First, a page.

When I read my grandfather’s love letters to Kitty, it’s bittersweet. I know their relationship didn’t work out the way he wanted it to and they had many years of unhappiness. But when I read of his “head over heels” love for his young bride to be, I’m happy to know that he had these feelings.

I also like these letters because I get a bit of an idea what Kitty was like. I met her, but I have no memory of her. She died in December 1959 when I was 4 years old.

December 1927

Monday Night – Columbus, OH

Forgive me, darling, but I have another sentimental spell on, and I can’t go to bed without writing you again. Went to a romantic movie tonight (The Road to Romance – good too) – maybe that’s all that’s wrong, but I think it’s something deeper. Lately I’ve been so happy that it’s almost alarming. I’m likely to forget my dignity and do something childish most any time. I haven’t worried about anything for several weeks, and the world looks like a good place to live.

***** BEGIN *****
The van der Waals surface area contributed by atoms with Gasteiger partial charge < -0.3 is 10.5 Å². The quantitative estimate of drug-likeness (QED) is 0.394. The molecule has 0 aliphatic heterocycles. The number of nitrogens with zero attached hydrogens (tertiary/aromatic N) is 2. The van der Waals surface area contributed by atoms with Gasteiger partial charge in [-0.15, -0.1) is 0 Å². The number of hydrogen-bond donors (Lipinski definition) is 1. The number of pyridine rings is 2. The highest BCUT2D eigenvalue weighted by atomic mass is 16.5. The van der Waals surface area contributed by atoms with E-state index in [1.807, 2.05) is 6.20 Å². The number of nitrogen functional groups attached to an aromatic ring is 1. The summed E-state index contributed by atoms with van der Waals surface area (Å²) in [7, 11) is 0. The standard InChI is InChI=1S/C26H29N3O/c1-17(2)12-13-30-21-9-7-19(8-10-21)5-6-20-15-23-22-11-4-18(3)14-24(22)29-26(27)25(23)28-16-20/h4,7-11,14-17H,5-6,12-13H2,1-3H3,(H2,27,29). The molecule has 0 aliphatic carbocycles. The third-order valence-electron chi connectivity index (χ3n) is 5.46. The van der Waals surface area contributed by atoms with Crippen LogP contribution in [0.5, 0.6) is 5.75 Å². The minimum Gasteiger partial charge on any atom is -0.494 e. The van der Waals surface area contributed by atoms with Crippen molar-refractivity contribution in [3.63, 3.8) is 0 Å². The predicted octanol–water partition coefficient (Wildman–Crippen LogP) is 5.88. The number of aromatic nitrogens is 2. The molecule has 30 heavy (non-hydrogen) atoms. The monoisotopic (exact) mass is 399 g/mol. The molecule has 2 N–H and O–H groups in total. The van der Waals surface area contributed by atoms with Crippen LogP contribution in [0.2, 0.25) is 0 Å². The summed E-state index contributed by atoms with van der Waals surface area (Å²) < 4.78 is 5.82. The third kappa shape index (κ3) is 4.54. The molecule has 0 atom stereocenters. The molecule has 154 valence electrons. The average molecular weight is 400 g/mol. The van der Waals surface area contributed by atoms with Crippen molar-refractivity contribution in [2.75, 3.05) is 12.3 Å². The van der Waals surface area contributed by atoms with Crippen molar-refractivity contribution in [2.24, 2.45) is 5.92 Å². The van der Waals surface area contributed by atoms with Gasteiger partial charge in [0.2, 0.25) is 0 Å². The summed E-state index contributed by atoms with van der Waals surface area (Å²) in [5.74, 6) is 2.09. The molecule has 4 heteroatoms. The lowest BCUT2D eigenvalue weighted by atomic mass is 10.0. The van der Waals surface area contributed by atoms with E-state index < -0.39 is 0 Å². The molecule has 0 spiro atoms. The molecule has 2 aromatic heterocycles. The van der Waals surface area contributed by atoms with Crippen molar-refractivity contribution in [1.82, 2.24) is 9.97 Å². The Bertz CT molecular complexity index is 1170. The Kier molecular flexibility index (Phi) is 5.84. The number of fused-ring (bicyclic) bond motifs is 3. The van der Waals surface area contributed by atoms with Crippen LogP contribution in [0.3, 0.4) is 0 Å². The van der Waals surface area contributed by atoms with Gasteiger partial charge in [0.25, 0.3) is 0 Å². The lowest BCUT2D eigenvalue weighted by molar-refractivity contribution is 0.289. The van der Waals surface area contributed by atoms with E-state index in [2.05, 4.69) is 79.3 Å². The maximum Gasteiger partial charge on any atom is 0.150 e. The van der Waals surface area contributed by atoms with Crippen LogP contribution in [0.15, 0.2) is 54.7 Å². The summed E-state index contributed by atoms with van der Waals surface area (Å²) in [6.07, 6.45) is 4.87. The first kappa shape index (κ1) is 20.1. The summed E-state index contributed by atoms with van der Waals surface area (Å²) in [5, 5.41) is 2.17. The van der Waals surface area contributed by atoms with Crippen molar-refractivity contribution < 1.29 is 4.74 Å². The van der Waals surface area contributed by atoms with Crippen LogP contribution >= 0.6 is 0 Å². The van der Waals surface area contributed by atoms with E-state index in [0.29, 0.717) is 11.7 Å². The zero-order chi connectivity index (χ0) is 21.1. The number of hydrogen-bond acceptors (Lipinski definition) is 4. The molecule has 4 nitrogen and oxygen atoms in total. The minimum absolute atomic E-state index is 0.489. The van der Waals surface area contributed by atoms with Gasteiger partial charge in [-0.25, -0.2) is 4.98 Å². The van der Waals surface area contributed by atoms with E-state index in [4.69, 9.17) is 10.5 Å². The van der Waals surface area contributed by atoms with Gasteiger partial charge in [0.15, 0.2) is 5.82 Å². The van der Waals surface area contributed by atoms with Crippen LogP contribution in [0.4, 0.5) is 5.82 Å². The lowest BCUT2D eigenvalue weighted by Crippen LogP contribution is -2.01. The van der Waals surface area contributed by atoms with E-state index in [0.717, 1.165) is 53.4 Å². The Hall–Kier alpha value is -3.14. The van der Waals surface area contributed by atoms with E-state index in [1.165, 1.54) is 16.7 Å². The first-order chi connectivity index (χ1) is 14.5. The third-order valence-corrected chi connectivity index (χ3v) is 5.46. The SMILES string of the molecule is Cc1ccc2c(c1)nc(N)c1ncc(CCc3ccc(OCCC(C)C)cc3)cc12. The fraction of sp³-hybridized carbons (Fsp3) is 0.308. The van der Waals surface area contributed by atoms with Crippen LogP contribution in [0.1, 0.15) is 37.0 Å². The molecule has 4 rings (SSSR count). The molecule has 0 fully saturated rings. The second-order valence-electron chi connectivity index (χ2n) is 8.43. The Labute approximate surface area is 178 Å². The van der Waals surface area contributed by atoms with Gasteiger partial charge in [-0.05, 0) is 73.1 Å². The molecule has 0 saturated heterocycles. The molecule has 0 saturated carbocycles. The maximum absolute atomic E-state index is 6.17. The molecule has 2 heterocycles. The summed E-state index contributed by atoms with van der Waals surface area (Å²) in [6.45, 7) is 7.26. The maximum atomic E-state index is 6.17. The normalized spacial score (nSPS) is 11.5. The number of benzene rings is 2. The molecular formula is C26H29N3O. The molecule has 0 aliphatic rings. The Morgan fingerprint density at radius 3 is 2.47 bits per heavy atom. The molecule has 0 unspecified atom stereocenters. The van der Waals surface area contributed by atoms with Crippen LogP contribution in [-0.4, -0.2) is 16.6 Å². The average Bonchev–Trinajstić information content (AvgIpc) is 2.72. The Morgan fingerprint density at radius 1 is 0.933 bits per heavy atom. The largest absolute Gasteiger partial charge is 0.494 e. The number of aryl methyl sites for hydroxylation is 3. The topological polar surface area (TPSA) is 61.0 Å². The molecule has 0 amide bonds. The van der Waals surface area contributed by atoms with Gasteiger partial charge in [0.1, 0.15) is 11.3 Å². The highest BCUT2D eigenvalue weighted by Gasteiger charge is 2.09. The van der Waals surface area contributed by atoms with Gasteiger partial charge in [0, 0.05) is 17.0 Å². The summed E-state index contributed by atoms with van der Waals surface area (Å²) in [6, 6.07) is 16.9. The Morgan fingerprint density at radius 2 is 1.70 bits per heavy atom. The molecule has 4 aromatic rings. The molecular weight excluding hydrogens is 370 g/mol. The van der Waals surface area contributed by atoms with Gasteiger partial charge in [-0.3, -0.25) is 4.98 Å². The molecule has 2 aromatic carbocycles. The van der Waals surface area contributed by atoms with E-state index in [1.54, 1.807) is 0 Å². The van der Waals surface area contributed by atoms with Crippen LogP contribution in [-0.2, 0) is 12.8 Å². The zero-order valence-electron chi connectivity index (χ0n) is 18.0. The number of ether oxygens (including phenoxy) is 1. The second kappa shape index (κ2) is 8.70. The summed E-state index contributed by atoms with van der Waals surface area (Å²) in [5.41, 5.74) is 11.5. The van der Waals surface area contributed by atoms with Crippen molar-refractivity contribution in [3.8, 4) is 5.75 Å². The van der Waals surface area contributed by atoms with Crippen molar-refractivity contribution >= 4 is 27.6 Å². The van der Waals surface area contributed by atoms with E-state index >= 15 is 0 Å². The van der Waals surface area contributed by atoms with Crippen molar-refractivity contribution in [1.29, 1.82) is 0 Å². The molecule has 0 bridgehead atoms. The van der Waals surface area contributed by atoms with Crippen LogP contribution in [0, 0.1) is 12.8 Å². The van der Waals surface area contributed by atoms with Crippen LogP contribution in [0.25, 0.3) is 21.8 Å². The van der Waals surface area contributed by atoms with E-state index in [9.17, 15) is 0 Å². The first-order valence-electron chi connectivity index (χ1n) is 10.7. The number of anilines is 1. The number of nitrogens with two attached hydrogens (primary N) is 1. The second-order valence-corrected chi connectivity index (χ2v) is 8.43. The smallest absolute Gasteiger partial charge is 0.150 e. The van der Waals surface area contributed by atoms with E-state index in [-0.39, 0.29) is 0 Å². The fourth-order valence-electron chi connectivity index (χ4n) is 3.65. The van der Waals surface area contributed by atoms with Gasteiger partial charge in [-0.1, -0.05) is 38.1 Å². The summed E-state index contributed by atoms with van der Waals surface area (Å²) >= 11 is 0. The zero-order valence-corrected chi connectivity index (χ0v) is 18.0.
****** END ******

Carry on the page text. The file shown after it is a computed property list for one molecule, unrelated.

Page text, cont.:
When I first knew you and we used to talk in a sophisticated way about love and marriage I said I thought marriage didn’t change anyone much. I’m beginning to think it does – at least the immediate prospect of it does. I may be kidding myself, but I think I am changing a little. For one thing – I can look back just a few months and see what a baby I’ve always been. I’ve just naturally thought of myself first and expected everybody to do things to please me, and if they didn’t I wouldn’t play. Probably you’ll have some occasions yet to remind me of this, but I’m beginning to grow up, at least.

Just think, a year ago I didn’t mean anything to you nor you to me! I don’t know yet why I fell in love with you – I certainly didn’t intend to. It was a rash thing to do, but having been cautious and deliberate all my life I enjoyed being reckless and I think it’s the wisest thing I ever did. As usual, I’m talking as though I did it all. As a matter of fact you just happened across my path and having seen you I was done for. For some unknown reason you chose to let me stay and now I’m your prisoner for life, and don’t want to be anything else.